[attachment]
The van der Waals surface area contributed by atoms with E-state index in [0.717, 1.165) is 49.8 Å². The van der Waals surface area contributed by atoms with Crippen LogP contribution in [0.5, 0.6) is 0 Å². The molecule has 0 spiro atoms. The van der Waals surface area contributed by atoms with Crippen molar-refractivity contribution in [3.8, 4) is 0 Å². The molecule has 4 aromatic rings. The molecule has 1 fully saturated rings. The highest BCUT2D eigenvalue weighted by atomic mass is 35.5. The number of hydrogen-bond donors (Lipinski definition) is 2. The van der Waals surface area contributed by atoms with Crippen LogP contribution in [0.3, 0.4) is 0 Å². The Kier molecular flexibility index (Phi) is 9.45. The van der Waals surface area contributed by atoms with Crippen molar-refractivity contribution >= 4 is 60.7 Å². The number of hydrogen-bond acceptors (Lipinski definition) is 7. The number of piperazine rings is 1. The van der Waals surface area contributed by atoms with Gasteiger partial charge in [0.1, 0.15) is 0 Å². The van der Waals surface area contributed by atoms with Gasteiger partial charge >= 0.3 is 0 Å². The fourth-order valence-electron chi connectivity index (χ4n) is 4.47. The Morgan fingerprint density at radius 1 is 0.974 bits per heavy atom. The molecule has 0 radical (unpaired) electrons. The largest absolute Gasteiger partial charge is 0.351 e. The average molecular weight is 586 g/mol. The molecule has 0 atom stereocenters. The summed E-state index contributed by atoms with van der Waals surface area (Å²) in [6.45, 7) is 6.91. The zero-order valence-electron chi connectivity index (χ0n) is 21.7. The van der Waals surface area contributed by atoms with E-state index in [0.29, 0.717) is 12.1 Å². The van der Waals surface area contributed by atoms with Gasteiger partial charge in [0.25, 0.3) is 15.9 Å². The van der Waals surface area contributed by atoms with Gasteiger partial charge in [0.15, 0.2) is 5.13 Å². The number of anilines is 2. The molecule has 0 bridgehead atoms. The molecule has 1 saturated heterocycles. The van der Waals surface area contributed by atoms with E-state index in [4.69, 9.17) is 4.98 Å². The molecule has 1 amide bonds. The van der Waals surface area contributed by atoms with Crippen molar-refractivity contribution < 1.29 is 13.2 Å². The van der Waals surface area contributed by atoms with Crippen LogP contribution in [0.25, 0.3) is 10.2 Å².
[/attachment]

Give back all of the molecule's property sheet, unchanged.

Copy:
The van der Waals surface area contributed by atoms with E-state index in [0.717, 1.165) is 49.8 Å². The van der Waals surface area contributed by atoms with Crippen LogP contribution in [0.5, 0.6) is 0 Å². The molecule has 0 spiro atoms. The van der Waals surface area contributed by atoms with Crippen molar-refractivity contribution in [3.8, 4) is 0 Å². The molecule has 4 aromatic rings. The molecule has 1 fully saturated rings. The highest BCUT2D eigenvalue weighted by atomic mass is 35.5. The number of hydrogen-bond donors (Lipinski definition) is 2. The van der Waals surface area contributed by atoms with Crippen LogP contribution in [0.3, 0.4) is 0 Å². The Kier molecular flexibility index (Phi) is 9.45. The van der Waals surface area contributed by atoms with Crippen molar-refractivity contribution >= 4 is 60.7 Å². The number of hydrogen-bond acceptors (Lipinski definition) is 7. The number of piperazine rings is 1. The van der Waals surface area contributed by atoms with Gasteiger partial charge in [0.1, 0.15) is 0 Å². The van der Waals surface area contributed by atoms with Gasteiger partial charge >= 0.3 is 0 Å². The fourth-order valence-electron chi connectivity index (χ4n) is 4.47. The Morgan fingerprint density at radius 1 is 0.974 bits per heavy atom. The molecule has 0 radical (unpaired) electrons. The largest absolute Gasteiger partial charge is 0.351 e. The average molecular weight is 586 g/mol. The molecule has 0 atom stereocenters. The summed E-state index contributed by atoms with van der Waals surface area (Å²) in [6.45, 7) is 6.91. The zero-order valence-electron chi connectivity index (χ0n) is 21.7. The van der Waals surface area contributed by atoms with E-state index in [0.29, 0.717) is 12.1 Å². The van der Waals surface area contributed by atoms with Gasteiger partial charge in [0.25, 0.3) is 15.9 Å². The van der Waals surface area contributed by atoms with Gasteiger partial charge in [0.15, 0.2) is 5.13 Å². The number of anilines is 2. The molecule has 0 bridgehead atoms. The molecule has 1 saturated heterocycles. The van der Waals surface area contributed by atoms with E-state index in [4.69, 9.17) is 4.98 Å². The molecule has 1 amide bonds. The van der Waals surface area contributed by atoms with Crippen molar-refractivity contribution < 1.29 is 13.2 Å². The van der Waals surface area contributed by atoms with Crippen LogP contribution in [0.25, 0.3) is 10.2 Å².